Posts Tagged Sea Lions
Spring in the Rainforest – By April Bencze
It is difficult to understand a place you have never been before. Pacific Wild introduced me to the ecosystems thriving in the Great Bear Rainforest on British Columbia’s wild coast long before I came here. They have unveiled the behaviours and interactions of wildlife using non-invasive, high-quality camera systems streaming live from remote locations, bringing you a piece of the Rainforest, wherever you may be in the world. Before I ever set foot here, Pacific Wild brought me face to face with wolves, bears and marine life with still images that captivated, inspired and introduced me to the many faces of this place.
I first met the wolves of this coast through Ian McAllister’s photography and conservation efforts. Then I met the bears, followed by the inhabitants of the underwater world. Ian’s images and those from the remote cameras brought me into the heart of a place I had never been, uncovering the lives of creatures I would not have known existed, like the spirit bear. I felt connected and driven to protect the Great Bear Rainforest, and all those who call it home. As a diver and wildlife photographer, I knew my future would be tied to British Columbia’s central coast, due to the strength with which it affected me. So here I am, at Pacific Wild headquarters operating the remote cameras from the Float Lab.
I was born and raised in Campbell River, on the east coast of Vancouver Island in Southern British Columbia. I spent a year scuba diving in Australia and Indonesia, before returning to my home waters to dive my days away. Photography slipped itself into my life through an urge to share the underwater world with the people around me. It quickly became much more and I find myself in the pursuit of a life dedicated to conservation of the natural world through photography. There is a responsibility to the subject after the shutter is pressed and an image is created. It is an obligation to share their story, and unfortunately many of the lives I am photographing are threatened.
This is what brings me to the Great Bear Rainforest, to do what I can to help protect the wildlife from the many threats they are facing. Pacific Wild has been an inspiration and I am thrilled to be volunteering my time to aid in their conservation efforts. Three weeks ago, I loaded up my touring bicycle with my camping equipment, camera gear and a cooler of food. Six days of riding from Campbell River brought me to Port Hardy, where I jumped on a short flight to Bella Bella.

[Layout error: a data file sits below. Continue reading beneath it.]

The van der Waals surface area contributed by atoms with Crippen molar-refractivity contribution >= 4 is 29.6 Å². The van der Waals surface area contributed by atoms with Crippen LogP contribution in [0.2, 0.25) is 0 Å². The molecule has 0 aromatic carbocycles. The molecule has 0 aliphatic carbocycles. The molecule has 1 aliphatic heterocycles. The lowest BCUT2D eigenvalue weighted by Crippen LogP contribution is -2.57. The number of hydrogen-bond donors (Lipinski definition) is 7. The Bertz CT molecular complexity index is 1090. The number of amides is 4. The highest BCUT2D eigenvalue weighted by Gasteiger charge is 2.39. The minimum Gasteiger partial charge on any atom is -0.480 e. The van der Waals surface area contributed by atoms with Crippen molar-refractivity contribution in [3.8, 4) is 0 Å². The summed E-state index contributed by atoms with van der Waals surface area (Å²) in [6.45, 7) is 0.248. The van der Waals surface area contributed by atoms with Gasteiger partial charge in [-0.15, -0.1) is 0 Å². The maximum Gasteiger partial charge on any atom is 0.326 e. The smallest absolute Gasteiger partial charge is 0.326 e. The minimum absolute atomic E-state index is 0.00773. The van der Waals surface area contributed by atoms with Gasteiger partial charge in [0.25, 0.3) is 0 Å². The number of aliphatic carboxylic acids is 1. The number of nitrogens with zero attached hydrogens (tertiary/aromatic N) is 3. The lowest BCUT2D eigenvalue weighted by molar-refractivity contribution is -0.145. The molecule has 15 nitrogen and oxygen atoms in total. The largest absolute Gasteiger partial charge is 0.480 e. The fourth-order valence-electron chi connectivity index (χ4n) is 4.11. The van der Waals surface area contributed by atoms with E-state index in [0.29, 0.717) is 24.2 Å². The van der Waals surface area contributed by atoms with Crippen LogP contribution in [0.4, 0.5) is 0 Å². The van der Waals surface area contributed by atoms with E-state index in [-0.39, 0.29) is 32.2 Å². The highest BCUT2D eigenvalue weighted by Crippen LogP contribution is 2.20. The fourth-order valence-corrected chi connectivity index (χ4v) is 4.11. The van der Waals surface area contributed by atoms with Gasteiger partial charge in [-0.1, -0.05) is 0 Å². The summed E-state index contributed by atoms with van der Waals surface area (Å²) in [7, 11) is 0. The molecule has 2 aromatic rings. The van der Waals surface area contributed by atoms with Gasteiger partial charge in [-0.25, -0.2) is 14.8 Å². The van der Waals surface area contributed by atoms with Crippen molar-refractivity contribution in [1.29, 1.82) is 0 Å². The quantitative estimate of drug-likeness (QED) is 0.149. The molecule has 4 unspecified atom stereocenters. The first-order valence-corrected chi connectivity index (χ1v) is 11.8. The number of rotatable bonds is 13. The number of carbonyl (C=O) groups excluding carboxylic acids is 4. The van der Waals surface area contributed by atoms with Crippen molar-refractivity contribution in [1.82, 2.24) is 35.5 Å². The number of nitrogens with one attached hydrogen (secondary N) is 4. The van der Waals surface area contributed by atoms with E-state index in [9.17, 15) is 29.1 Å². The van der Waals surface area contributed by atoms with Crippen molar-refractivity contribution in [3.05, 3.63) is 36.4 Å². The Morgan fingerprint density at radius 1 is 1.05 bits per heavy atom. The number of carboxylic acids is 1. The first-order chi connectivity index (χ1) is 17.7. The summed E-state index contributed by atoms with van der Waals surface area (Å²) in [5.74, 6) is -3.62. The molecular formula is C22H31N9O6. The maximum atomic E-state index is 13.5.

I am blown away by the diverse habitats and life seen in my short time exploring this coast. I have traveled to many corners of the world, yet nothing can compare to the natural beauty I have witnessed in my time here. After the past few weeks of listening to whale song on the hydrophones and observing the wildlife in the Great Bear Rainforest, I am beginning to understand just how devastating supertankers in these waters would be. It would be destructive for the people, the land, the wild and marine life of the most untouched place I have ever seen. I’m incredibly thankful to the First Nations people and conservation groups who are working, and will continue to work, tirelessly to stand up for our coast.
Yesterday, Ian and I left Pacific Wild headquarters to do some camera maintenance. We headed out by boat during calm seas. As we passed numerous small, rocky islands, it was apparent that it was June in the Great Bear Rainforest. Harbour seals with newborn pups dotted the shorelines, sea otters bobbed in the kelp, and Oystercatchers trilled from their nests. New life was buzzing all around us as we cleaned the camera housings and completed some electrical maintenance.
The remote camera systems are proving to be a powerful tool in telling the story of this coast. Right now, one of the cameras is trained on a Steller sea lion rookery on the outer coast. It is capturing the birthing and nursing of this year’s pups on the live feed and distributing it to the world. I am in awe recording the intimate daily behaviors of the sea lions, in a way I have never been able to when out photographing them in the field. Please watch a compilation of sea lion and bird footage I pieced together in the weeks I have been here. The stories of the numerous species of wildlife continue to unfold before my eyes with these cameras. I hope you are watching the live cameras and meeting the local wildlife who call this coast home as well!